Final Diagnosis -- Diffuse Angiomatosis




Diffuse angiomatosis is defined by Weiss as a "benign vascular lesion which extensively involves a region of the body or several different tissue types in a contiguous fashion." Thus defined, the majority of these cases have the distinctive histology seen in the present case. It is comprised of large venous channels dispersed among abundant fat, which is also considered to be a part of the lesion. Most characteristic is the presence of smaller channels within the walls of these vessels. These lesions tend to present in children or adolescents, though 8/51 cases in Rao and Weiss' series presented after the age of 30. This site is consistent with the diagnosis, with 10/51 cases presenting in the chest wall or abdomen. None of the reported cases have been shown to evolve or progress histologically. However, greater than 90% of cases with reasonably long follow-up recurred. Given the lack of histologic progression, the goal of surgical management should be to conservatively balance morbidity of agressive resection with the possibility of complete resection from the outset.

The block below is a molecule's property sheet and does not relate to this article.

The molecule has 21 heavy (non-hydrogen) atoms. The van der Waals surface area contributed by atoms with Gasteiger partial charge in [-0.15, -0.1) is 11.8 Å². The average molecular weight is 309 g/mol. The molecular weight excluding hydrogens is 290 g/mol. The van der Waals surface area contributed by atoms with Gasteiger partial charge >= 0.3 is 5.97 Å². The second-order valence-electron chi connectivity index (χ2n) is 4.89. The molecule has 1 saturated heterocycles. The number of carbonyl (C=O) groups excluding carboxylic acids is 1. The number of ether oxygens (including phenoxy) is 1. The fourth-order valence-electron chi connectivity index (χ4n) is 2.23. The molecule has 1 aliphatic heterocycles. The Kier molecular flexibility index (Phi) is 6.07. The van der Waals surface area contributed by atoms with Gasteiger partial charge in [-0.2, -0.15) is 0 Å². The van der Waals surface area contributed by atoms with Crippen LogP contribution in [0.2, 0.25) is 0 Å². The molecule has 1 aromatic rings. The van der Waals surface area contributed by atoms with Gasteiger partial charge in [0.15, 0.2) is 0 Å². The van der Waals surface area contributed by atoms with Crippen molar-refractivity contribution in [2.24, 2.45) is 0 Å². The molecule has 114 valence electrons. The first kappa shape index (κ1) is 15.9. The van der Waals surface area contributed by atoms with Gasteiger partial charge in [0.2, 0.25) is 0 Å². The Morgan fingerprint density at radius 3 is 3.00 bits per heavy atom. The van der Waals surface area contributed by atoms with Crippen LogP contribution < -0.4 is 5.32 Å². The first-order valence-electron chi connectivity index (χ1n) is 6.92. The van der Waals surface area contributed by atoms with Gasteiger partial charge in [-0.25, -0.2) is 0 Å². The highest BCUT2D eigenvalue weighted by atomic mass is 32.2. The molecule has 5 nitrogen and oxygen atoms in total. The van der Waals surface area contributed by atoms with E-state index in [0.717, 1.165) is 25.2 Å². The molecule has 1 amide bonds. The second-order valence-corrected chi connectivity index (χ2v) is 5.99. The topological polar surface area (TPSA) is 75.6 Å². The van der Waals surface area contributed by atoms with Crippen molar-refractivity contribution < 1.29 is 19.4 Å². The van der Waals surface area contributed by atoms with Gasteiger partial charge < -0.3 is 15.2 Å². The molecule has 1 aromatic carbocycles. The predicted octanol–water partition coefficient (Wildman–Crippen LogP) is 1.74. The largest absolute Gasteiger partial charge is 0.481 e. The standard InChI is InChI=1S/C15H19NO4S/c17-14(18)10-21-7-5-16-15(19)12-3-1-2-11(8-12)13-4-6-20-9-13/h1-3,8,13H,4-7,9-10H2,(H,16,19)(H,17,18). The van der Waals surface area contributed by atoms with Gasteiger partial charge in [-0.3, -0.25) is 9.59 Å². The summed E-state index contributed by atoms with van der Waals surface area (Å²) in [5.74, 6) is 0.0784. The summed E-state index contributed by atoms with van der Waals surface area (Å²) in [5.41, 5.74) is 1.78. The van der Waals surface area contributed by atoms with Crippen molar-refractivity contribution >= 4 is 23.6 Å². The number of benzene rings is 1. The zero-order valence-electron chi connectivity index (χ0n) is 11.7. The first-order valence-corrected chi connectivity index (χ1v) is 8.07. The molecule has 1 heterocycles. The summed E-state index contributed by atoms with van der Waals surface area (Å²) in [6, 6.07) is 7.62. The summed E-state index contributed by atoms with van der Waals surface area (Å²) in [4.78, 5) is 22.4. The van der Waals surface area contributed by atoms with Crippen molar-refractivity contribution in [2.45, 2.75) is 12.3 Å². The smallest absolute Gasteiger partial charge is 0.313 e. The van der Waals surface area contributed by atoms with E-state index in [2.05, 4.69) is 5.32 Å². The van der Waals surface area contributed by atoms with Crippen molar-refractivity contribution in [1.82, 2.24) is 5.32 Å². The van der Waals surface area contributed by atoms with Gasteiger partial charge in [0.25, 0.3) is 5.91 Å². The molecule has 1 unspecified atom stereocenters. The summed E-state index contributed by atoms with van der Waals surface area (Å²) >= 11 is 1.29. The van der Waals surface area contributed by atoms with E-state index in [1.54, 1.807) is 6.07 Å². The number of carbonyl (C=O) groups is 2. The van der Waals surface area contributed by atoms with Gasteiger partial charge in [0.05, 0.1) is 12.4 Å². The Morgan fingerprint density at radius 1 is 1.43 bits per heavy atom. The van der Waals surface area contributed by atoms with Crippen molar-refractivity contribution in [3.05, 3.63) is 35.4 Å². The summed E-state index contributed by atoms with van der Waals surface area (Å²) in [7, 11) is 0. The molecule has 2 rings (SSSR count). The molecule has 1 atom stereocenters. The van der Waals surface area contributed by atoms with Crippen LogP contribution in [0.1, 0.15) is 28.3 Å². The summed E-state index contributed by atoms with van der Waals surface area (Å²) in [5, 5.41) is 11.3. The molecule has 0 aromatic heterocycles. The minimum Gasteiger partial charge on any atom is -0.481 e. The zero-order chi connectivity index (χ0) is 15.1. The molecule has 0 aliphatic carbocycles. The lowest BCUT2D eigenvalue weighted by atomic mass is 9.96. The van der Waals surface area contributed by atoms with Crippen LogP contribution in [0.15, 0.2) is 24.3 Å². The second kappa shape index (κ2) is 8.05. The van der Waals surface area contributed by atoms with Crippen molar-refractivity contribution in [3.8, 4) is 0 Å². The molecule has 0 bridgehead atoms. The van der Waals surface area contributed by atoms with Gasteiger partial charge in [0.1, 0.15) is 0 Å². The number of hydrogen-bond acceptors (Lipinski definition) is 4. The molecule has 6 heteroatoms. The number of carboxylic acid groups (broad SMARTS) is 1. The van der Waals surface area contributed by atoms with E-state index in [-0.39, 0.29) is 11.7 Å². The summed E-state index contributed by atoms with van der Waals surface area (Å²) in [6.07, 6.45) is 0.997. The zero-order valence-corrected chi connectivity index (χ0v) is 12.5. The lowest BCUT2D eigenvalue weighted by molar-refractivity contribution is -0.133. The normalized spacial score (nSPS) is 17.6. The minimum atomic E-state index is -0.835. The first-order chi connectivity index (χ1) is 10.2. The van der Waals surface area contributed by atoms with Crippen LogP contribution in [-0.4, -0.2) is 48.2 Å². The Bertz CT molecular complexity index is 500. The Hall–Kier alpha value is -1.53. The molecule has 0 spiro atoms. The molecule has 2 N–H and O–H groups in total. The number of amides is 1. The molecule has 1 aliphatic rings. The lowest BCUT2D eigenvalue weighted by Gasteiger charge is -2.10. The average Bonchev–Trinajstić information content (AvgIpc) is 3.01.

1. VK Rao and SW Weiss, Angiomatosis of Soft Tissue, An Analysis of the Histologic features and Clinical Outcome in 51 Cases, AJSP 16(8):764-771, 1992.

Contributed by Richard Whisnant, MD

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